We’re all more motivated and productive when we’re in safe and happy environments
My data is only anecdotal, but somewhat startling to me. For three years I’ve been trying to generate interest in “creating blame-free and gossip-free workplaces.” The notion has been met with a range of responses from genuine interest to eye-rolling, accompanied by body language that clearly says, “You’re kidding!”
I’m not surprised, because though they’re easy concepts to understand, they’re very hard to put into practice, and they take a fairly long time to achieve.
What I am surprised by is that in the last few months, there has been mounting curiosity and requests for more information. Maybe interest has increased because civility has decreased. People talk a lot about politeness being a thing of the past, tension and conflict becoming more of a norm, and appreciation and acceptance increasingly rare.
I guess the good news is that there is energy around countering such behavior and perhaps a desire to return to kindness and respect.
In blame-free environments, it doesn’t matter who is at fault. What matters is what’s not working gets fixed. The pushback I get is the fear that people won’t be accountable. The opposite is true.
Employees are coming forward sooner and admitting that they’ve made a mistake or something has gone wrong because they know the reaction won’t be punitive. They’re more likely to hear, “Let’s sit down and figure out how this doesn’t happen again. Let’s invite others who can help us avoid a repeat.”
The other issue with fault-finding is that once we learn “who did it,” we no longer search for creative systemic improvements.
“Gossip-free” means that people talk to each other instead of about each other. If an employee complains about a co-worker, you can be supportive without taking sides by saying, “How can I help you figure out how to talk to your colleague?” By the way, it includes people talking to their supervisors about their co-workers. (I know. I know. It happens all the time, but it is still gossip.)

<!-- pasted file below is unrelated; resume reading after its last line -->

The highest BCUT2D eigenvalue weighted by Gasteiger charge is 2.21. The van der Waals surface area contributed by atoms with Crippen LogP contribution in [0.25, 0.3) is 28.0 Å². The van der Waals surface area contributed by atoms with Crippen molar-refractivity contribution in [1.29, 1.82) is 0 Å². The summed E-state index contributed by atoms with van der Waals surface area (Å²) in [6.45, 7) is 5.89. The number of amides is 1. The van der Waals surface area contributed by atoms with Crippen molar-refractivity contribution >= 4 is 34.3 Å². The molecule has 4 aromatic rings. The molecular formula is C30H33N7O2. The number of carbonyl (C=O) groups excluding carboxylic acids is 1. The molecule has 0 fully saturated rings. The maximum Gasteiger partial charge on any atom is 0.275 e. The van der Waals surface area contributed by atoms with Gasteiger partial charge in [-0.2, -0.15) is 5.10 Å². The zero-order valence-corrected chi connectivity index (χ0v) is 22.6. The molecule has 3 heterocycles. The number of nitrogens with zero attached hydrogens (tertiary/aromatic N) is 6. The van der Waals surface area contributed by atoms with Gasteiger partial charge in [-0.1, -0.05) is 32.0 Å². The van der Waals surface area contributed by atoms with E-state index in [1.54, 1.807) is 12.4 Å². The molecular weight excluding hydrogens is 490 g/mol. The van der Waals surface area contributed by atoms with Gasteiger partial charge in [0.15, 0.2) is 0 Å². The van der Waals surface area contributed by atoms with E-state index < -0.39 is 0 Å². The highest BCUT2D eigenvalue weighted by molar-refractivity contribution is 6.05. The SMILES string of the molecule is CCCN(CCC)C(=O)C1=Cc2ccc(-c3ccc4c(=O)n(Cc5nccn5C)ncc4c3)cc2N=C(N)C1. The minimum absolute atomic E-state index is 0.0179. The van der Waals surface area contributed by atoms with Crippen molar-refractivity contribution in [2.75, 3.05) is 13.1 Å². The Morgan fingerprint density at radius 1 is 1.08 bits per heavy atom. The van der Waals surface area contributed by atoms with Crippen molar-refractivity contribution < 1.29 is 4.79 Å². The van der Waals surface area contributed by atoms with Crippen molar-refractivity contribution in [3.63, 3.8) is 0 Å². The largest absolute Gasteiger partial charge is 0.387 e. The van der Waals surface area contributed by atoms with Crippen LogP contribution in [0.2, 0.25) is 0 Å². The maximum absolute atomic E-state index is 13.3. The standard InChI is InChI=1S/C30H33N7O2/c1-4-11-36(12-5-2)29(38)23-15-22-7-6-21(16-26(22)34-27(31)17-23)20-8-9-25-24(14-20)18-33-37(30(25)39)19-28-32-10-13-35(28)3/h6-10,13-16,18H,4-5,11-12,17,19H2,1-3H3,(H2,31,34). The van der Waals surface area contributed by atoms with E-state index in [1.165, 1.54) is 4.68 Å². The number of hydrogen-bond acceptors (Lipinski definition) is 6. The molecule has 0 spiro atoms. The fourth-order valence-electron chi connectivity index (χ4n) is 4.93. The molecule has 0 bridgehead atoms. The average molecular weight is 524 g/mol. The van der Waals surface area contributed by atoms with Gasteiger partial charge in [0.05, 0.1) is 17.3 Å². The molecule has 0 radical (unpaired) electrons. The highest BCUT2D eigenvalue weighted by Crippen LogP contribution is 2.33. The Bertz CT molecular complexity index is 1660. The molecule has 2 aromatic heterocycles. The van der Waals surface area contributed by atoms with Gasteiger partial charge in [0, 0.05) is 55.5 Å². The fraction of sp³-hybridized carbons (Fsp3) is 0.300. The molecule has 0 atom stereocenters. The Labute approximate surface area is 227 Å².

Interestingly, when I ask supervisors who have two or more children what they do when one of the kids complains about the other, they almost always say, “I tell them to work it out with their brother or sister.”
Interesting that they do that at home and not at work.
Consider the benefits of a space where fear, worry, resentment and suspicion are absent. A place where the work flows because the avenues previously cluttered with destructive chatter have been cleared. We are all more motivated and productive when we’re in safe and happy environments.
Would you rather have an employee change her or his behavior, become more motivated or make fewer mistakes because he or she thinks it’s the right thing to do, or because he or she simply wants to avoid being blamed?
Sometimes the messages are good. We gossip behind people’s backs positively as often as we do negatively. How often have we praised someone and not told the person directly? But whether it’s good or bad chatter, it’s the recipient that needs to know.
More importantly, employees should not be afraid. Fear rarely motivates and it promotes secrecy.
Creating a blame and punitive-free environment is a challenge, but one worth facing. It’s important to remember that a workplace without blame is not an environment without expectations, nor is it chaotic. In fact, it requires increased clarification, articulation and follow-up. These preferable approaches are usually overlooked or ignored in a punitive atmosphere.
And what could be the downside of not gossiping? I’m told that it’s boredom. There’s no one to talk about around the coffee pot. However, in organizations that are gossip- and blame-free, when people see their colleagues whispering, they know it’s not about them. When their boss walks in and seems to be in a bad mood, they know that it’s nothing they did or they would have been told. Boredom notwithstanding, they describe it as the safest environment they’ve ever experienced.
So maybe increased interest in blame- and gossip-free workplaces is a reaction against negativity, criticism and boorish behavior. What a wonderful form of rebellion!
Gerri King, Ph.D., is president of Human Dynamics Associates Inc. in Concord, and author of “The Duh! Book of Management and Supervision: Dispelling Common Leadership Myths.”